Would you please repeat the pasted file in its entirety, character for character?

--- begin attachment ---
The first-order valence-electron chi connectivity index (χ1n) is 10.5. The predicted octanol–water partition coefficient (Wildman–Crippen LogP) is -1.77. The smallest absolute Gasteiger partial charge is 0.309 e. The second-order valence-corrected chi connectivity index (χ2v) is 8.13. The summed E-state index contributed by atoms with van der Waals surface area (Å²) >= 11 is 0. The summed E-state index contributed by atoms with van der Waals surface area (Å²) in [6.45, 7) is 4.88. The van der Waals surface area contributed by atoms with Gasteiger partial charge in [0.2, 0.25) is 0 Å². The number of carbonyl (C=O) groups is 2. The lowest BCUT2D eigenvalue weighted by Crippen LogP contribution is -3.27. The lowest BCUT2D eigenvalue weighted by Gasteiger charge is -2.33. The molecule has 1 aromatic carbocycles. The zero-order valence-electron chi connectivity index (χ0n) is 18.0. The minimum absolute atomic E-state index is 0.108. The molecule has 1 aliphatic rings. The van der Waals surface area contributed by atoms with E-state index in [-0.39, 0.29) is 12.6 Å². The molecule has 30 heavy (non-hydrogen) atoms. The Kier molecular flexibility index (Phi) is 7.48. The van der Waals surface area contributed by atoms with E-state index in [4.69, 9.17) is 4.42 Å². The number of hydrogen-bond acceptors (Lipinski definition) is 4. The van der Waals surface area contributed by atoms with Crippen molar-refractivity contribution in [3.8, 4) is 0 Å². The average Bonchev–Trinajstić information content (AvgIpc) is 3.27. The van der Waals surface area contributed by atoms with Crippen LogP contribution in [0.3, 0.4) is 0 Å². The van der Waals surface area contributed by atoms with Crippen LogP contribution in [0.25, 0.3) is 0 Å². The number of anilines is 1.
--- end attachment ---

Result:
The first-order valence-electron chi connectivity index (χ1n) is 10.5. The predicted octanol–water partition coefficient (Wildman–Crippen LogP) is -1.77. The smallest absolute Gasteiger partial charge is 0.309 e. The second-order valence-corrected chi connectivity index (χ2v) is 8.13. The summed E-state index contributed by atoms with van der Waals surface area (Å²) >= 11 is 0. The summed E-state index contributed by atoms with van der Waals surface area (Å²) in [6.45, 7) is 4.88. The van der Waals surface area contributed by atoms with Gasteiger partial charge in [0.2, 0.25) is 0 Å². The number of carbonyl (C=O) groups is 2. The lowest BCUT2D eigenvalue weighted by Crippen LogP contribution is -3.27. The lowest BCUT2D eigenvalue weighted by Gasteiger charge is -2.33. The molecule has 1 aromatic carbocycles. The zero-order valence-electron chi connectivity index (χ0n) is 18.0. The minimum absolute atomic E-state index is 0.108. The molecule has 1 aliphatic rings. The van der Waals surface area contributed by atoms with E-state index in [-0.39, 0.29) is 12.6 Å². The molecule has 30 heavy (non-hydrogen) atoms. The Kier molecular flexibility index (Phi) is 7.48. The van der Waals surface area contributed by atoms with E-state index in [4.69, 9.17) is 4.42 Å². The number of hydrogen-bond acceptors (Lipinski definition) is 4. The van der Waals surface area contributed by atoms with Crippen molar-refractivity contribution in [3.8, 4) is 0 Å². The average Bonchev–Trinajstić information content (AvgIpc) is 3.27. The van der Waals surface area contributed by atoms with Crippen LogP contribution in [0.3, 0.4) is 0 Å². The van der Waals surface area contributed by atoms with Crippen LogP contribution in [0.25, 0.3) is 0 Å². The number of anilines is 1.